29. Timothy G. Conley & Christopher R. Udry, 2010. "Learning about a New Technology: Pineapple in Ghana," American Economic Review, American Economic Association, vol. 100(1), pages 35-69, March.
    30. Manski, Charles F., 1993. "Dynamic choice in social settings : Learning from the experiences of others," Journal of Econometrics, Elsevier, vol. 58(1-2), pages 121-136, July.
    31. Kazushi Takahashi & Rie Muraoka & Keijiro Otsuka, 2020. "Technology adoption, impact, and extension in developing countries’ agriculture: A review of the recent literature," Agricultural Economics, International Association of Agricultural Economists, vol. 51(1), pages 31-45, January.
    32. repec:pri:rpdevs:besley_case_diffusion is not listed on IDEAS
    33. Ursula Aldana & Jeremy D. Foltz & Bradford L. Barham & Pilar Useche, 2010. "Sequential Adoption of Package Technologies: The Dynamics of Stacked Trait Corn Adoption," American Journal of Agricultural Economics, Agricultural and Applied Economics Association, vol. 93(1), pages 130-143.
    34. Shikuku, Kelvin Mashisia, 2019. "Information exchange links, knowledge exposure, and adoption of agricultural technologies in northern Uganda," World Development, Elsevier, vol. 115(C), pages 94-106.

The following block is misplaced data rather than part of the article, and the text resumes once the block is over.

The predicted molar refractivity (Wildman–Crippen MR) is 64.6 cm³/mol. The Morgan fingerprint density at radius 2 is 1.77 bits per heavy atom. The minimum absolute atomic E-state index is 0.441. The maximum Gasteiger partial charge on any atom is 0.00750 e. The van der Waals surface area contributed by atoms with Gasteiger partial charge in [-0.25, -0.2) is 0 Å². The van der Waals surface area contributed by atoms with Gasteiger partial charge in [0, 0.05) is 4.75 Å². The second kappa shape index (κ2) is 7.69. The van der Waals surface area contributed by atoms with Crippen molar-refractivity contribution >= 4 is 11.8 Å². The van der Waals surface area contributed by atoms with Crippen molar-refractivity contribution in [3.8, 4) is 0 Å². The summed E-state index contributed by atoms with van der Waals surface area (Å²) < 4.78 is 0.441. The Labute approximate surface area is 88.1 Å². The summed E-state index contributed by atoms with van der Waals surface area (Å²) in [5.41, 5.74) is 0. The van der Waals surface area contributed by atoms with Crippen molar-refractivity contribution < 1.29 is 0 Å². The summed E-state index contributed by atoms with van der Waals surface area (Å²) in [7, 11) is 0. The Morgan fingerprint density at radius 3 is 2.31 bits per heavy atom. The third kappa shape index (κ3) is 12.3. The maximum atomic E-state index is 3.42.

35. Hernandez-Hernandez, Emilio & Sam, Abdoul G. & Gonzalez-Vega, Claudio & Chen, Joyce J., 2012. "Does the insurance effect of public and private transfers favor financial deepening? evidence from rural Nicaragua," MPRA Paper 38339, University Library of Munich, Germany.
    36. Gary Chamberlain, 1980. "Analysis of Covariance with Qualitative Data," Review of Economic Studies, Oxford University Press, vol. 47(1), pages 225-238.
    37. Asfaw, Abay & Admassie, Assefa, 2004. "The role of education on the adoption of chemical fertiliser under different socioeconomic environments in Ethiopia," Agricultural Economics, Blackwell, vol. 30(3), pages 215-228, May.
    38. Priscilla Wainaina & Songporne Tongruksawattana & Matin Qaim, 2016. "Tradeoffs and complementarities in the adoption of improved seeds, fertilizer, and natural resource management technologies in Kenya," Agricultural Economics, International Association of Agricultural Economists, vol. 47(3), pages 351-362, May.